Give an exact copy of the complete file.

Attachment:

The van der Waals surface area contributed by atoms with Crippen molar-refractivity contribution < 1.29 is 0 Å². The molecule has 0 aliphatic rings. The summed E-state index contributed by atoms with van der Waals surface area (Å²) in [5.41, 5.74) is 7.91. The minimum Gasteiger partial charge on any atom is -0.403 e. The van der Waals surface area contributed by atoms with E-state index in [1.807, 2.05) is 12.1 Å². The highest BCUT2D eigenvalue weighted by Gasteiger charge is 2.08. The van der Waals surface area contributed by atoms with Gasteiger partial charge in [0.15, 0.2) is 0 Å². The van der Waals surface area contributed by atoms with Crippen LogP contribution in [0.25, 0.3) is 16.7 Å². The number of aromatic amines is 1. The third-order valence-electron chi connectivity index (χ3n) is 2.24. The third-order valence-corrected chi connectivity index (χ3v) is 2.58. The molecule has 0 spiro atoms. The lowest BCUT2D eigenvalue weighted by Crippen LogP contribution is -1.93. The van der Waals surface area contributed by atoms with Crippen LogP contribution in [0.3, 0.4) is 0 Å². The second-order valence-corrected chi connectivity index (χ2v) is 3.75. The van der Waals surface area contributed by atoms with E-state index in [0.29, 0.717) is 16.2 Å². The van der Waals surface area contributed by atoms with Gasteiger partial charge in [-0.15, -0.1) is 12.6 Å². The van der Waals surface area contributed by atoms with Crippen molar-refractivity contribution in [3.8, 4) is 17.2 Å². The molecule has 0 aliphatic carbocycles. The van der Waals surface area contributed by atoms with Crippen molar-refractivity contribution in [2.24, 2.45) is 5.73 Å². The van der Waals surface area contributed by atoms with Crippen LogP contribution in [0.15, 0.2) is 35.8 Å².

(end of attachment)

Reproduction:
The van der Waals surface area contributed by atoms with Crippen molar-refractivity contribution < 1.29 is 0 Å². The molecule has 0 aliphatic rings. The summed E-state index contributed by atoms with van der Waals surface area (Å²) in [5.41, 5.74) is 7.91. The minimum Gasteiger partial charge on any atom is -0.403 e. The van der Waals surface area contributed by atoms with E-state index in [1.807, 2.05) is 12.1 Å². The highest BCUT2D eigenvalue weighted by Gasteiger charge is 2.08. The van der Waals surface area contributed by atoms with Gasteiger partial charge in [0.15, 0.2) is 0 Å². The van der Waals surface area contributed by atoms with Crippen LogP contribution in [0.25, 0.3) is 16.7 Å². The number of aromatic amines is 1. The third-order valence-electron chi connectivity index (χ3n) is 2.24. The third-order valence-corrected chi connectivity index (χ3v) is 2.58. The molecule has 0 spiro atoms. The lowest BCUT2D eigenvalue weighted by Crippen LogP contribution is -1.93. The van der Waals surface area contributed by atoms with Crippen LogP contribution in [0.3, 0.4) is 0 Å². The second-order valence-corrected chi connectivity index (χ2v) is 3.75. The van der Waals surface area contributed by atoms with E-state index in [0.29, 0.717) is 16.2 Å². The van der Waals surface area contributed by atoms with Gasteiger partial charge in [-0.15, -0.1) is 12.6 Å². The van der Waals surface area contributed by atoms with Crippen molar-refractivity contribution in [3.8, 4) is 17.2 Å². The molecule has 0 aliphatic carbocycles. The van der Waals surface area contributed by atoms with Crippen molar-refractivity contribution in [2.24, 2.45) is 5.73 Å². The van der Waals surface area contributed by atoms with Crippen LogP contribution in [0.15, 0.2) is 35.8 Å².